Corners of my garden

covered bench

I love our garden. It’s not huge, but it is wild.  A developer would probably split it up and add another house, but not while we are here. I know where they would build and our mining bees already assume that that patch is their home. There will be no building there in our time.

garden roller

Most of the garden is left open, so that children and dogs can run and cycle around, but over the years I’ve cultivated corners of the garden. The garden wraps round the house. Trees and shrubs block the view to other parts. You cannot see one corner from the another. It has the effect of making garden rooms and space for all the family.

clementis fig and shadows

My covered bench (first photo) is where I like to start the morning to put together my to-do list. The clementis is starting to open. The leaves of the fig tree beside it seem to grow by the hour. I love the shadows they throw on the wall in the morning. I can sit there and no-one will spot me, even though I am in plain view.

ceanothus

In another corner of the garden, I planted a new ceanothus in the area where my willow tree, dogwood and dog rose dominate. This year it is beginning to prove its right to be there.tamarix

Not everyone likes the tamarix. It seems to be from the same gardening era as pampus grass, sumacs and small conifers. We had them all in the garden when we moved in. I love the dusky pink cloud that the tamarix makes. Even for a short time. So it has stayed. (Don’t talk to my husband about pampus grass and sumacs) My children love to climb the tree. We used to have two, but the other made way for our swinging bench. A compromise.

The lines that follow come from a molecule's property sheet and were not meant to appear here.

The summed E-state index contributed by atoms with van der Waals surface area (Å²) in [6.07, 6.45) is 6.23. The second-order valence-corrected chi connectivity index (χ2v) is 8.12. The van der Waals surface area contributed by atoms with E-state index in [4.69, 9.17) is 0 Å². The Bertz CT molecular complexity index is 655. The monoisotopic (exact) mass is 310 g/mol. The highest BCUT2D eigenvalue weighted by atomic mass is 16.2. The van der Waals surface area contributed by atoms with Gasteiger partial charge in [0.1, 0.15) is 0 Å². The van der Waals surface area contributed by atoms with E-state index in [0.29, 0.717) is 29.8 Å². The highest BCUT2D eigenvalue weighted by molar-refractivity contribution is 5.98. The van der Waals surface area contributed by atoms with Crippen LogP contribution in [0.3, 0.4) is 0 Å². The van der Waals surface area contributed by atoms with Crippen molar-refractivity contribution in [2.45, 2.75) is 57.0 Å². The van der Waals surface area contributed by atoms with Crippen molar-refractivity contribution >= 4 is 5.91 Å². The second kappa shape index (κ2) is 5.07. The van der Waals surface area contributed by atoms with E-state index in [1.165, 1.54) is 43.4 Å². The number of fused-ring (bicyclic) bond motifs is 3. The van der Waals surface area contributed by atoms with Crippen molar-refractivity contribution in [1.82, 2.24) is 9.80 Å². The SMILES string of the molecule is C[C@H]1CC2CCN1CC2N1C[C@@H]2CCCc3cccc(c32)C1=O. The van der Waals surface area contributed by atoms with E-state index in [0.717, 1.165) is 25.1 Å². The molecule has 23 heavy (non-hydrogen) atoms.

apple blossom

This time of year is about promise in the garden. All our fruit trees are blossoming. The deer has munched the young growth from our early apple tree. Just on one side, so I’m hoping it doesn’t realise that there is another side. (I know. How do we have wild deer and deerhounds in the same garden?)

This weekend I need to tidy a few more corners of the garden. Might be presentable for a photo or two. Who knows!

rose chaffer or goldsmith beetle

Finally, as anyone who knows me well will tell you, I should have been an entomologist or an ecologist, if only the career adviser had mentioned it. I love the insects that we find in the garden. I stalk them relentlessly with my camera. Losing time. (Child: “Is it supper time yet?” Me:”No, another hour.”) This one is a rose chaffer or goldsmith beetle. Just beautiful. It is currently feasting on the pollen from our woad plants. If you see one say hello. Their larvae are a brilliant soil aerator. As good as earthworms.

Joining the corners of my garden in with the most pretty linky I’ve ever come across – Mammasaurus’ How Does Your Garden Grow.

21 thoughts on “Corners of my garden

  • Thursday 15 May, 2014 at 12:43 pm
    Permalink

    Your garden looks lovely. Great pictures too 😛

    • Thursday 15 May, 2014 at 12:50 pm
      Permalink

      Thanks. I think I’m finally admitting to myself that my garden is more about grow-your-own and encouraging the wildlife, rather than keeping up with the Joneses.